We are looking for assistance in covering of our Maine State Grange booth at the Agricultural Trade Show booth from January 9-11, 2018.  If you are willing to sit at the booth during that time frame (9-5 Tuesday, 9-7 Wednesday and 9-3 Thursday) please call me 592-6980 or email me Karendothdotgagneatmainedotedu  (Karendothdotgagneatminedotedu)  . This booth is representative of all Granges in our state and we appreciate your support.

The Ag Committee wants to congratulate Pam and Bryan Wells the 2017 Outstanding Tree Farmers of the year. Their commitment to collaboration with other organizations to preserve our plants, woods, and fields is demonstrated through words and actions in their community-oriented Demonstration Tree Farm.

The Ag Committee met today and will have the updated 2018 Ag Scholarship Application available in January.  We will also have the newly revised guidelines for the 2018 Maine Agricultural Enterprise Award available and sent to all Granges after the New Year. We are encouraging all Granges to nominate families for the award in 2018.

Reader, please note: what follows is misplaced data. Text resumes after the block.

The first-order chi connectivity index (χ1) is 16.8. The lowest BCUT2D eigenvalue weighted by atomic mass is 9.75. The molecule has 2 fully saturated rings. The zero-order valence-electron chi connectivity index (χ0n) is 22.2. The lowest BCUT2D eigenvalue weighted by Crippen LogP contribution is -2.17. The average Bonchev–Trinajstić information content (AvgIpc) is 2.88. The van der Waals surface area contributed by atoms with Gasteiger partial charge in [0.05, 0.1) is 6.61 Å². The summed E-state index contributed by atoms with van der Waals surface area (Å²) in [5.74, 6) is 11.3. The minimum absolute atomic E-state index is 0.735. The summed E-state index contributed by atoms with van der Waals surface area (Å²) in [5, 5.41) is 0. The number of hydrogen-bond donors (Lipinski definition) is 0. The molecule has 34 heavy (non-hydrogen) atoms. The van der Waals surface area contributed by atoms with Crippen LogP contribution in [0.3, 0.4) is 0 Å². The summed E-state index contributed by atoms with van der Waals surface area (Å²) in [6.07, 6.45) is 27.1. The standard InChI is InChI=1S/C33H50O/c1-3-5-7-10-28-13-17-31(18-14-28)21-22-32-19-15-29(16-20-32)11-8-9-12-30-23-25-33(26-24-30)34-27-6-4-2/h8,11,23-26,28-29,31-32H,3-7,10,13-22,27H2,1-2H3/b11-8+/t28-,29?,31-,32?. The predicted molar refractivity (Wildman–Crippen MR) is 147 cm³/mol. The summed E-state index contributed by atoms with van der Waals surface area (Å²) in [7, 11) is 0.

The Agricultural Committee with lots of help from additional Grangers prepared and served the Maine Ag in the Classroom Annual meeting banquet and many thanks to all who served and/or made pies for this event in spite of the fact we were without power!

Nov 152017
 

A mug WB

In my very little spare time, I’ve been reading an excellent book about writing. One sentence I encountered recently kept me awake for a while. “Your readers don’t know anything.” That’s very good advice to those of us who are trying to communicate. And it is excellent advice to those of us who are involved in organizations that have their own language and vocabulary.